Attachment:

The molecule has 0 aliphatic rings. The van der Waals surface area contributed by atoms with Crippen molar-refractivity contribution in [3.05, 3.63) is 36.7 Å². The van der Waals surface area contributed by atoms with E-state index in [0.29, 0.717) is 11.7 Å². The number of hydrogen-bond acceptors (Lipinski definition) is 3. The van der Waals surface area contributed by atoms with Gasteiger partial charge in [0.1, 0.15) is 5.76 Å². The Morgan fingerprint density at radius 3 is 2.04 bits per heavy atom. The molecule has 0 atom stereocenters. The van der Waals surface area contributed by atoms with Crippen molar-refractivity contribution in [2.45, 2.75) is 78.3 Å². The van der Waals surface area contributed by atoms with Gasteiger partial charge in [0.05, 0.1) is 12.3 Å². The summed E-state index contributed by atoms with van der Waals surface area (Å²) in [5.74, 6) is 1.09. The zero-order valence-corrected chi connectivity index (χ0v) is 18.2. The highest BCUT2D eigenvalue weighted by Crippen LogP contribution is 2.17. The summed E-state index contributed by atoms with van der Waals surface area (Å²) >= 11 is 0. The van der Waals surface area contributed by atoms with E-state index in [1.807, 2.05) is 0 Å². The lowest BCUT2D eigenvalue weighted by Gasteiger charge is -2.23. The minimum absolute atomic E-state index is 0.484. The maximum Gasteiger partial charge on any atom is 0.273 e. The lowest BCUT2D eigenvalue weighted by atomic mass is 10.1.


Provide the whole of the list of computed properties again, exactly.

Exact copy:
The molecule has 0 aliphatic rings. The van der Waals surface area contributed by atoms with Crippen molar-refractivity contribution in [3.05, 3.63) is 36.7 Å². The van der Waals surface area contributed by atoms with E-state index in [0.29, 0.717) is 11.7 Å². The number of hydrogen-bond acceptors (Lipinski definition) is 3. The van der Waals surface area contributed by atoms with Gasteiger partial charge in [0.1, 0.15) is 5.76 Å². The Morgan fingerprint density at radius 3 is 2.04 bits per heavy atom. The molecule has 0 atom stereocenters. The van der Waals surface area contributed by atoms with Crippen molar-refractivity contribution in [2.45, 2.75) is 78.3 Å². The van der Waals surface area contributed by atoms with Gasteiger partial charge in [0.05, 0.1) is 12.3 Å². The summed E-state index contributed by atoms with van der Waals surface area (Å²) in [5.74, 6) is 1.09. The zero-order valence-corrected chi connectivity index (χ0v) is 18.2. The highest BCUT2D eigenvalue weighted by Crippen LogP contribution is 2.17. The summed E-state index contributed by atoms with van der Waals surface area (Å²) >= 11 is 0. The van der Waals surface area contributed by atoms with E-state index in [1.807, 2.05) is 0 Å². The lowest BCUT2D eigenvalue weighted by Gasteiger charge is -2.23. The minimum absolute atomic E-state index is 0.484. The maximum Gasteiger partial charge on any atom is 0.273 e. The lowest BCUT2D eigenvalue weighted by atomic mass is 10.1.